# orth

Orthonormal basis for range of matrix

## Syntax

``Q = orth(A)``
``Q = orth(A,tol)``

## Description

example

````Q = orth(A)` returns an orthonormal basis for the range of `A`. The columns of matrix `Q` are vectors that span the range of `A`. The number of columns in `Q` is equal to the rank of `A`.```
````Q = orth(A,tol)` also specifies a tolerance. Singular values of `A` less than `tol` are treated as zero, which can affect the number of columns in `Q`.```

## Examples

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Calculate and verify the orthonormal basis vectors for the range of a full rank matrix.

Define a matrix and find the rank.

```A = [1 0 1;-1 -2 0; 0 1 -1]; r = rank(A)```
```r = 3 ```

Because `A` is a square matrix of full rank, the orthonormal basis calculated by `orth(A)` matches the matrix `U` calculated in the singular value decomposition `[U,S] = svd(A,"econ")`. The reason is that the singular values of `A` are all nonzero.

Calculate the orthonormal basis for the range of `A` using `orth`.

`Q = orth(A)`
```Q = 3×3 -0.1200 -0.8097 0.5744 0.9018 0.1531 0.4042 -0.4153 0.5665 0.7118 ```

The number of columns in `Q` is equal to `rank(A)`. Because `A` is full rank, `Q` and `A` are the same size.

Verify that the basis, `Q`, is orthogonal and normalized within a reasonable error range.

`E = norm(eye(r)-Q'*Q,"fro")`
```E = 9.2306e-16 ```

The error is on the order of `eps`.

Calculate and verify the orthonormal basis vectors for the range of a rank deficient matrix.

Define a singular matrix and find the rank.

```A = [1 0 1; 0 1 0; 1 0 1]; r = rank(A)```
```r = 2 ```

Because `A` is rank deficient, the orthonormal basis calculated by `orth(A)` matches only the first `r = 2` columns of matrix `U` calculated in the singular value decomposition `[U,S] = svd(A,"econ")`. The reason is that the singular values of `A` are not all nonzero.

Calculate the orthonormal basis for the range of `A` using `orth`.

`Q = orth(A)`
```Q = 3×2 -0.7071 -0.0000 0 1.0000 -0.7071 0.0000 ```

Because `A` is rank deficient, `Q` contains one fewer column than `A`.

When a matrix has small singular values, specify a tolerance to change which singular values are treated as zero.

Create a 7-by-7 Hilbert matrix. This matrix is full rank but has some small singular values.

`H = hilb(7)`
```H = 7×7 1.0000 0.5000 0.3333 0.2500 0.2000 0.1667 0.1429 0.5000 0.3333 0.2500 0.2000 0.1667 0.1429 0.1250 0.3333 0.2500 0.2000 0.1667 0.1429 0.1250 0.1111 0.2500 0.2000 0.1667 0.1429 0.1250 0.1111 0.1000 0.2000 0.1667 0.1429 0.1250 0.1111 0.1000 0.0909 0.1667 0.1429 0.1250 0.1111 0.1000 0.0909 0.0833 0.1429 0.1250 0.1111 0.1000 0.0909 0.0833 0.0769 ```

Calculate an orthonormal basis for the range of `H`. Because `H` is full rank, `Q` and `H` are the same size.

`Q = orth(H)`
```Q = 7×7 -0.7332 0.6232 0.2608 -0.0752 0.0160 -0.0025 0.0002 -0.4364 -0.1631 -0.6706 0.5268 -0.2279 0.0618 -0.0098 -0.3198 -0.3215 -0.2953 -0.4257 0.6288 -0.3487 0.0952 -0.2549 -0.3574 0.0230 -0.4617 -0.2004 0.6447 -0.3713 -0.2128 -0.3571 0.2337 -0.1712 -0.4970 -0.1744 0.6825 -0.1831 -0.3446 0.3679 0.1827 -0.1849 -0.5436 -0.5910 -0.1609 -0.3281 0.4523 0.5098 0.4808 0.3647 0.1944 ```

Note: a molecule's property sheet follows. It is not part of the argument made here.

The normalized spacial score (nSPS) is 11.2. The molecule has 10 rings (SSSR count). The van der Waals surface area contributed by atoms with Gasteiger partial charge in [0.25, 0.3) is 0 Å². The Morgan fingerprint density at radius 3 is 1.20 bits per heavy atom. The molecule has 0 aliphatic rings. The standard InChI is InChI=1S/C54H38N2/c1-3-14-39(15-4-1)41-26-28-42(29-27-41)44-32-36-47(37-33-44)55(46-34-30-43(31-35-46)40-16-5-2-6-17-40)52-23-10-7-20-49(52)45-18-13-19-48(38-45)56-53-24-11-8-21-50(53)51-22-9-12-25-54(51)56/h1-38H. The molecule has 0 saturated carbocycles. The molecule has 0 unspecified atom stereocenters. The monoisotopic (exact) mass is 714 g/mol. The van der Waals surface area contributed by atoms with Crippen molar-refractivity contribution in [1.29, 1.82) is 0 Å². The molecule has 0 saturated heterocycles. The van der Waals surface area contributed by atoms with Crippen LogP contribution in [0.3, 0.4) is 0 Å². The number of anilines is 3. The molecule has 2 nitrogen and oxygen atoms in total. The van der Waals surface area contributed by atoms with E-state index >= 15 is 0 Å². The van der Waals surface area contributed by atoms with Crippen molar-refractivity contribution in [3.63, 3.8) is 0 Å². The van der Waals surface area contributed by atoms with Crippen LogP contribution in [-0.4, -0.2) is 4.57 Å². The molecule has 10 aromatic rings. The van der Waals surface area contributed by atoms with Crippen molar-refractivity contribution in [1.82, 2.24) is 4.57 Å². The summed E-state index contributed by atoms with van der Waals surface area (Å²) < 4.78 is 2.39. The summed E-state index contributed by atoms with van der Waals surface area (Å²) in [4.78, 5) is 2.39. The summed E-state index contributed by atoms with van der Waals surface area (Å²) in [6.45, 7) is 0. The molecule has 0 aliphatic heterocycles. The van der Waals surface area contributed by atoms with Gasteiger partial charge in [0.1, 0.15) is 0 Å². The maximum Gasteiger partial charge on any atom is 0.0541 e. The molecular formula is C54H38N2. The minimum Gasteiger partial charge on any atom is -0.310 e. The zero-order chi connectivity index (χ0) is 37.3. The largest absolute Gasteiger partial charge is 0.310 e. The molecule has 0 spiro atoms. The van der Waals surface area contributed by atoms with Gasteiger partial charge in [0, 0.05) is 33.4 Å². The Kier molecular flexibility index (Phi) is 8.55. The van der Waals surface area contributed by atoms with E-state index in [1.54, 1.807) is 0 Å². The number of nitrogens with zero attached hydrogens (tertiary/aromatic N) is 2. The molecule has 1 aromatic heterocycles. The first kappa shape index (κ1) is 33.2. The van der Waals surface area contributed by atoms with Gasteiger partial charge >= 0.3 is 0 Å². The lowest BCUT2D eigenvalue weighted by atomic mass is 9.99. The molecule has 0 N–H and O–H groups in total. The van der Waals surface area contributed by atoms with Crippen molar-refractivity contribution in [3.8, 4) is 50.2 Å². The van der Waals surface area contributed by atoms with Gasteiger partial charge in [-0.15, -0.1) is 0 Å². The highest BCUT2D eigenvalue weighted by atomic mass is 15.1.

Now, calculate the orthonormal basis vectors again, but specify a tolerance of `1e-4`. This tolerance leads to `orth` treating three of the singular values as zeros, so the orthonormal basis has only four columns.

`Qtol = orth(H,1e-4)`
```Qtol = 7×4 -0.7332 0.6232 0.2608 -0.0752 -0.4364 -0.1631 -0.6706 0.5268 -0.3198 -0.3215 -0.2953 -0.4257 -0.2549 -0.3574 0.0230 -0.4617 -0.2128 -0.3571 0.2337 -0.1712 -0.1831 -0.3446 0.3679 0.1827 -0.1609 -0.3281 0.4523 0.5098 ```

## Input Arguments

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Input matrix.

Data Types: `single` | `double`
Complex Number Support: Yes

Singular value tolerance, specified as a real numeric scalar. Singular values of `A` less than the tolerance are treated as zero, which affects the number of column space vectors returned by `orth`. The default tolerance is `max(size(A)) * eps(norm(A))`.

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### Range

The column space, or range, of a matrix `A` is the collection of all linear combinations of the columns of `A`. Any vector, `b`, that is a solution to the linear equation `A*x = b` is included in the range of `A` because you can also write it as a linear combination of the columns of `A`.

### Rank

The `rank` of a matrix is equal to the dimension of the range, and is equal to the number of nonzero singular values.

## Algorithms

The orthonormal basis for the range of `A` is obtained from `U` in the singular value decomposition ```[U,S] = svd(A,"econ")```. If `r = rank(A,tol)`, then the first `r` columns of `U` form an orthonormal basis for the range of `A`.

## Version History

Introduced before R2006a

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